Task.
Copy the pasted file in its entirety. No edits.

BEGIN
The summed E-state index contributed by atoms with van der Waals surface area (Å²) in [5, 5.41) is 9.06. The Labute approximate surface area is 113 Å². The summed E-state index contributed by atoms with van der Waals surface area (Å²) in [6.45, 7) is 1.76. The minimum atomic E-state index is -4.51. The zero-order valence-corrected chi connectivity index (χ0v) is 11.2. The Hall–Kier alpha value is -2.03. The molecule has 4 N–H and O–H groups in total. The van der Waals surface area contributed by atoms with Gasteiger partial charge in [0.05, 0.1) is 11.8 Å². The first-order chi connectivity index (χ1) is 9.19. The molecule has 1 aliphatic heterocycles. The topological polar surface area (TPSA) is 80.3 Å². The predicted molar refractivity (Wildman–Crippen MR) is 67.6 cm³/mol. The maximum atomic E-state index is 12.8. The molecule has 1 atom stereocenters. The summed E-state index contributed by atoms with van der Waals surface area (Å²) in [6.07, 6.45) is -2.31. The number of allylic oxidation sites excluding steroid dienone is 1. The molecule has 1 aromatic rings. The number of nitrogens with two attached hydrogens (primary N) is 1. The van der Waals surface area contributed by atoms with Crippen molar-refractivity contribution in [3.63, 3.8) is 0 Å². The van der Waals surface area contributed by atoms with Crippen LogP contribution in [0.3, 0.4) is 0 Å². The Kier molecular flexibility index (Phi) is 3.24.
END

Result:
The summed E-state index contributed by atoms with van der Waals surface area (Å²) in [5, 5.41) is 9.06. The Labute approximate surface area is 113 Å². The summed E-state index contributed by atoms with van der Waals surface area (Å²) in [6.45, 7) is 1.76. The minimum atomic E-state index is -4.51. The zero-order valence-corrected chi connectivity index (χ0v) is 11.2. The Hall–Kier alpha value is -2.03. The molecule has 4 N–H and O–H groups in total. The van der Waals surface area contributed by atoms with Gasteiger partial charge in [0.05, 0.1) is 11.8 Å². The first-order chi connectivity index (χ1) is 9.19. The molecule has 1 aliphatic heterocycles. The topological polar surface area (TPSA) is 80.3 Å². The predicted molar refractivity (Wildman–Crippen MR) is 67.6 cm³/mol. The maximum atomic E-state index is 12.8. The molecule has 1 atom stereocenters. The summed E-state index contributed by atoms with van der Waals surface area (Å²) in [6.07, 6.45) is -2.31. The number of allylic oxidation sites excluding steroid dienone is 1. The molecule has 1 aromatic rings. The number of nitrogens with two attached hydrogens (primary N) is 1. The van der Waals surface area contributed by atoms with Crippen molar-refractivity contribution in [3.63, 3.8) is 0 Å². The van der Waals surface area contributed by atoms with Crippen LogP contribution in [0.3, 0.4) is 0 Å². The Kier molecular flexibility index (Phi) is 3.24.